STOCKHOLM — One of Sweden’s most senior police officers has been found dead at his home, in an incident described by police as “extremely tragic”.
Mats Lofving, who was Stockholm’s regional police chief, had just been investigated over decisions he made while allegedly in a relationship with the ex-head of police intelligence.
Police said they were alerted about an injured person in Norrköping, 160km (100 miles) south-west of Stockholm. His life could not be saved, they said.
A spokesman told Swedish media that police had begun a preliminary murder inquiry because the circumstances surrounding his death were still uncertain.
Hours earlier, an external investigation had found that Lofving, 61, who was also deputy national police chief, had a conflict of interest in some of the decisions he made relating to Linda Staaf, who was the intelligence chief at the police national operations department ( Noah).
Staaf has repeatedly maintained her relationship with Lofving was only ever superficial, and they were never close.
She was appointed intelligence chief in 2015, but Runar Viksten, the special investigator who led the review, found no evidence that she and Lofving were in a relationship at that time.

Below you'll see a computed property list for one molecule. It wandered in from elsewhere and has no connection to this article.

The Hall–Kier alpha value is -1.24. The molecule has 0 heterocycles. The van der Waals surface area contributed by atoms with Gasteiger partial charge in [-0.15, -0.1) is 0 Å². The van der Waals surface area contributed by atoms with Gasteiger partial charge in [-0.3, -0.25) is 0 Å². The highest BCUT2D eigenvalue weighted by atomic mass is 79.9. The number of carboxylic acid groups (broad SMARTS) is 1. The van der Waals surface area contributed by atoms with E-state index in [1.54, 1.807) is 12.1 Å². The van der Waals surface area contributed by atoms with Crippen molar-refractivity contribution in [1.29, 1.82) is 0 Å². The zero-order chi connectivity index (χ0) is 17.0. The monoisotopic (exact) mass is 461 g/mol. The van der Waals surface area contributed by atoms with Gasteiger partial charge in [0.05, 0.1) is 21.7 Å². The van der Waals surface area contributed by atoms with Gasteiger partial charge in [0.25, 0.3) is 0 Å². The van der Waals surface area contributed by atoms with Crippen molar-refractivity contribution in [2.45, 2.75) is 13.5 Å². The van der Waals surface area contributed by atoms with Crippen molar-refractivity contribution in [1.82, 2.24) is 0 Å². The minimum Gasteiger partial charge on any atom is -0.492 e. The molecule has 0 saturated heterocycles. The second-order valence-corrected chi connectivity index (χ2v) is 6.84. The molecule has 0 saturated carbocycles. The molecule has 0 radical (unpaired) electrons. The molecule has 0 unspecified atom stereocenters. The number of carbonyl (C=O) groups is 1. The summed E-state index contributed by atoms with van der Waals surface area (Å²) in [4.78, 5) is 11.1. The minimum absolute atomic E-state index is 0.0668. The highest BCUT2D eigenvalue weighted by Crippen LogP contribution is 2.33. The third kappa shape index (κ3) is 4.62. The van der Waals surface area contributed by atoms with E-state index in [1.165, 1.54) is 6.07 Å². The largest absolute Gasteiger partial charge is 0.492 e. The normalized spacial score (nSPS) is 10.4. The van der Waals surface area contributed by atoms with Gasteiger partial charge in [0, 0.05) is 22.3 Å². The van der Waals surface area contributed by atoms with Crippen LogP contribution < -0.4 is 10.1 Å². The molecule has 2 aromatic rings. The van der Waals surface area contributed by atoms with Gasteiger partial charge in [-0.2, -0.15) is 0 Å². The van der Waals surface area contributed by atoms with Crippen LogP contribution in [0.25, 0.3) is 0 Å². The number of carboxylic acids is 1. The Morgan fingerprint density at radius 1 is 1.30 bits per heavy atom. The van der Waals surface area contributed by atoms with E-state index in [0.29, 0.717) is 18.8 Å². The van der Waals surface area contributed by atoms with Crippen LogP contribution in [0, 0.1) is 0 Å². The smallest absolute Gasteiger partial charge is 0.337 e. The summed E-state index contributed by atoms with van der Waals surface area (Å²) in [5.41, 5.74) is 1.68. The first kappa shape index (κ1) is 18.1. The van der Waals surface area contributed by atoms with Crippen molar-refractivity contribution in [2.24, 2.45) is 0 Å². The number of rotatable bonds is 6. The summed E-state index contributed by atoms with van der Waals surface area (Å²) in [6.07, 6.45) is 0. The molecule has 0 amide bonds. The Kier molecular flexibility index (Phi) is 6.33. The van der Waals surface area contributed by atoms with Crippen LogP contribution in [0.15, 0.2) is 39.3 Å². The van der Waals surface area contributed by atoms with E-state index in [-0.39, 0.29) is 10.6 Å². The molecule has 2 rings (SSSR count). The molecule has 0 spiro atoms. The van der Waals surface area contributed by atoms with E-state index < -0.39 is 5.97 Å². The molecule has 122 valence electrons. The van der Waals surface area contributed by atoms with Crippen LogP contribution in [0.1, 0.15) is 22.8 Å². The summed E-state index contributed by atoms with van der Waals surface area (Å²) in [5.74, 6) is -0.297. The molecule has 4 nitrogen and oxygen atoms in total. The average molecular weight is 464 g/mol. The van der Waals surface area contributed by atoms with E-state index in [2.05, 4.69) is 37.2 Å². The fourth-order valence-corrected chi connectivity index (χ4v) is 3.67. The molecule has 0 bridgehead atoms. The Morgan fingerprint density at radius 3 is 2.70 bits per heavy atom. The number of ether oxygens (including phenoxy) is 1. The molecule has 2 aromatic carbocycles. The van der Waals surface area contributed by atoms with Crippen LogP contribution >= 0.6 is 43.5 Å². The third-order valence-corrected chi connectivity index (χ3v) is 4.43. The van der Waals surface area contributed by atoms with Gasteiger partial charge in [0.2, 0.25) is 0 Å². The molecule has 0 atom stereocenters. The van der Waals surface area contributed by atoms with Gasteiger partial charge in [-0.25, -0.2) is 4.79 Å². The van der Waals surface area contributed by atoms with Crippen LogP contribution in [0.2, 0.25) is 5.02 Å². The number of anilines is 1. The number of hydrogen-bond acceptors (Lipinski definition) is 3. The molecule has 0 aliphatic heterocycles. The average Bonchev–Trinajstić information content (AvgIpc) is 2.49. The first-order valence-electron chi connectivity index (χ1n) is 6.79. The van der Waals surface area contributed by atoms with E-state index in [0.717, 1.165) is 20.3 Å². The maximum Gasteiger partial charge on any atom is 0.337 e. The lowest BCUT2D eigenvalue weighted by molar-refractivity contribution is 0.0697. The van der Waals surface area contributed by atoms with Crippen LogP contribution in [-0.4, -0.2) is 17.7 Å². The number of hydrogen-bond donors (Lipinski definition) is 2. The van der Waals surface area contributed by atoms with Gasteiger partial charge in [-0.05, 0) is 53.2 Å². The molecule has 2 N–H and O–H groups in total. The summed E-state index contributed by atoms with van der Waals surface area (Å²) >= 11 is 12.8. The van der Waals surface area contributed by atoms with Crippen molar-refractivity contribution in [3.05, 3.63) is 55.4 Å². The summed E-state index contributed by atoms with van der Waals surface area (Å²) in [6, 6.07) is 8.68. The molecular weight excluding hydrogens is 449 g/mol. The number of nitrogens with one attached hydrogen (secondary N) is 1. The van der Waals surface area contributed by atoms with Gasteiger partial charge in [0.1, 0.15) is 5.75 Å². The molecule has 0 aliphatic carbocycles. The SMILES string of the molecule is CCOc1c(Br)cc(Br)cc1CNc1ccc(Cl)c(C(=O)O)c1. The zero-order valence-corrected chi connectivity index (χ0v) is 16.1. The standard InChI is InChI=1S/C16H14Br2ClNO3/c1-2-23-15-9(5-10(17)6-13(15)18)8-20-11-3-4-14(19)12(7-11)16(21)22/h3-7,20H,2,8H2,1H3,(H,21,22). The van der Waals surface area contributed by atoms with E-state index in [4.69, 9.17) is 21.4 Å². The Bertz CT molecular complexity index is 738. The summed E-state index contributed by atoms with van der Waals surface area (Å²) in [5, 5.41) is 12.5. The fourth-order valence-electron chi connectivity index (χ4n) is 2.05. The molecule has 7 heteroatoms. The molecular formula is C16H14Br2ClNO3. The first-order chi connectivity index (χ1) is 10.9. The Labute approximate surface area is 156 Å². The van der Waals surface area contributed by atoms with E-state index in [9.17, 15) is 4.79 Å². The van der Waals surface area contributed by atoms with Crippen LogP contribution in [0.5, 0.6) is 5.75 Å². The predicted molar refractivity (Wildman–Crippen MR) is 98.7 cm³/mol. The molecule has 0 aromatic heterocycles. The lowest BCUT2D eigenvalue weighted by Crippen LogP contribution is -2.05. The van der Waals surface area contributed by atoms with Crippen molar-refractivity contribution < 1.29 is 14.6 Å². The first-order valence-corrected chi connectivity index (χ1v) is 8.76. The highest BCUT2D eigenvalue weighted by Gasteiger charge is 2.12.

The police chief was involved in assigning her service weapon in 2020, extending her contract and raising her salary, and also giving her permission to write a crime novel.
While his decisions were neither incorrect nor undeserved, Lofving should not have made them, the investigator found.
Lofving told Sweden’s public broadcaster on Wednesday that the findings had been hard to hear. The report had suggested he should either lose his role as police chief or leave the force completely.
Hours before news of his death emerged, Staaf said she had been well qualified for her job and she felt vindicated as the investigation had concluded that decisions made about her had been right.
However, she felt the police authority could have given her greater support. Last December she told Swedish media that she had been the victim of a “smear campaign”.
Viksten was about to enter a Swedish TV studio on Wednesday evening to discuss his findings but canceled his interview when news emerged of the police chief’s death.
He told Swedish media his conclusions remained unchanged, but “repeating my criticism in a TV broadcast didn’t feel right. What happened is extremely tragic”.
The head of the police union, Katharina von Sydow, said Mats Lofving’s death was incredibly sad and that her thoughts went out to his family, friends and colleagues. BBC